Perhaps my favourite sequence is Billi’s farewell to Nai Nai. It starts with a silent handclasp upstairs, jumps for a few seconds to the family bundling out the door talking over each other, then back to a silent embrace where the two are framed similarly to upstairs, but with a cityscape behind them. That the audio hard-cuts instead of crossfading to soften the transition is perfect: silence, to hubbub, to silence.

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The effect is not déjà vu, but something adjacent; what is happening feels not “exactly as something which has happened before,” but akin to it. We’re constantly immersed in patterns familiar but explicitly not quite the same, interim words and conversations and gestures getting clipped in our minds because we know how they will go. They’ve gone similarly the last 200 times, we want to hold onto some but the mind doesn’t work that way. The film masterfully uses these techniques to hit how we repeat cycles with those we know and are comfortable with.

We greet our partners with the same intonation when the phone rings, to the point when we don’t they know something is wrong.

We have the same conversation with our mother every few months. Yes we are eating our broccoli and being safe when we walk home late at night. Hang on a second, the dog is barking at something in the yard. No we don’t know what we’re doing for work next week, but we applied for 18 jobs and surely something will come through. No, we’re not changing careers. You know, reporting isn’t really a stable industry any more anyways. So it goes.

Last, take this moment.

The scene opens and stays on that first angle until the cut, so for a moment you think it may be a regular reverse in an unusual which is ornate all around, with strange lighting and an area for photos. The cutting and blocking is meant to give us this impression; the cut comes between words, indistinct background noise of photographers carries across, in both shots Billi is on the left, Nai Nai on the right, and Nai Nai’s right hand reaches to gently touch the face of a sad Billi.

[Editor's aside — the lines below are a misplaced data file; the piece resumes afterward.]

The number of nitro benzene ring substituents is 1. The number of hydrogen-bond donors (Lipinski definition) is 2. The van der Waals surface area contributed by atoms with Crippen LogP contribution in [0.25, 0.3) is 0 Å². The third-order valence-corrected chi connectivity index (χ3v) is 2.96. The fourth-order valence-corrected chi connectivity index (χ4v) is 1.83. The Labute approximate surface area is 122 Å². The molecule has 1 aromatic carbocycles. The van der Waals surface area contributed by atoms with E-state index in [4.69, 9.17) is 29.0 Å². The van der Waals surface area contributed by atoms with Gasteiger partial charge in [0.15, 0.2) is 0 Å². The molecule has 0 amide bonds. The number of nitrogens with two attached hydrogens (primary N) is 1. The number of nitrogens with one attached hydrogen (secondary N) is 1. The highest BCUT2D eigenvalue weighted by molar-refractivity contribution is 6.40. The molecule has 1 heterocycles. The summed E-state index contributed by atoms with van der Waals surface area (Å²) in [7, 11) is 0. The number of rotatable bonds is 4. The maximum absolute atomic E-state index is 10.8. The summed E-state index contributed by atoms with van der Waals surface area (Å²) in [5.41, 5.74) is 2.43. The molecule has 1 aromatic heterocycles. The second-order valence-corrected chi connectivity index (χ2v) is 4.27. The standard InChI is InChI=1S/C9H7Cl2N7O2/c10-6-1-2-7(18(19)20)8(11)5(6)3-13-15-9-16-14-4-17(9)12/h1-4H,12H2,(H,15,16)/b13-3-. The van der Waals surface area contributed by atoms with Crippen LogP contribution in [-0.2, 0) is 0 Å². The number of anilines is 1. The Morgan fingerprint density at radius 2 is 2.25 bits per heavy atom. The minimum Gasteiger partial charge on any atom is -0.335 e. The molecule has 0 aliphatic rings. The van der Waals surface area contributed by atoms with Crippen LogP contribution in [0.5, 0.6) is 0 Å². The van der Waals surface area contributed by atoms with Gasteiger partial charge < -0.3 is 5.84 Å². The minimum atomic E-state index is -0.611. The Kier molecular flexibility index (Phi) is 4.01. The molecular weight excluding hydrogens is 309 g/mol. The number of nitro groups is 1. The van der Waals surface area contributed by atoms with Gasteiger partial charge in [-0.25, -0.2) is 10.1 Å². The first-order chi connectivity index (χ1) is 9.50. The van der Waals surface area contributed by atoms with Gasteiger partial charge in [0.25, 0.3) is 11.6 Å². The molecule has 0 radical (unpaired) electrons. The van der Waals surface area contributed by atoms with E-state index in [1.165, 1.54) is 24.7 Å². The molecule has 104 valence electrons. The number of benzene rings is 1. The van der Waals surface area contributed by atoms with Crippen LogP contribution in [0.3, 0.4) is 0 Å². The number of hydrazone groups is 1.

But look closer. In the mirror the groom and bride are in a different position than in the first shot. There’s nobody else in frame, even though there were many milling around moments earlier. Billi and Nai Nai’s faces are so much lighter; they’re definitely in another place, but continuing their conversation.

We go through cycles with our loved ones until they run together and then end, our memory unable to distinguish with any certainty – or sometimes with certainty, but without accuracy – quite where one ends and the next began, which snippet belongs to which event, what order anything happened in. Sameness becomes routine, repetition makes memories hazy-edged but permanent, individual moments run into the wide river of our ever-expanding memory and meld with everything else. It’s wonderful and horrible, how everything mundane and repetitive is also different and precious. The film culminates in an ending series of shots I won’t spoil, which come as a surprise yet stay true to everything before.

To convey the complexities of memory in a ‘straightforward’ narrative using shot and edit technique is a gift, which of course like all filmmaking also involves smarts and study and hella hard work. At the core is a simple story, similar to ones we’ve seen and lived and will live again, but the execution makes it continually rewatchable.

One Response to “How Editing Mimics Memory in Lulu Wang’s “The Farewell””
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  1. […] In addition to being loudly and over-simply explained by drunk dudebros when you announce you work in film, and being used to excuse poor character/story development, the Hero’s Journey is often used explicitly referenced in supernatural and mythological stories. It’s quite helpful there, but is applicable to so much more. I’ve been thinking about how templates, formulaic structure, and the HJ’s basic framework functions a lot lately as I rework a drama/mystery TV pilot. Certain mythic terminology and tropes are fairly straightforward if you’re writing a scifi, fantasy, or more surrealist shows such as Hannibal. But how can you best utilise them if your story leans towards real-life stories such as Spotlight, noir such as The Long Goodbye, TV drama / mystery such as The Night Of, or family dramedy such as The Farewell? […]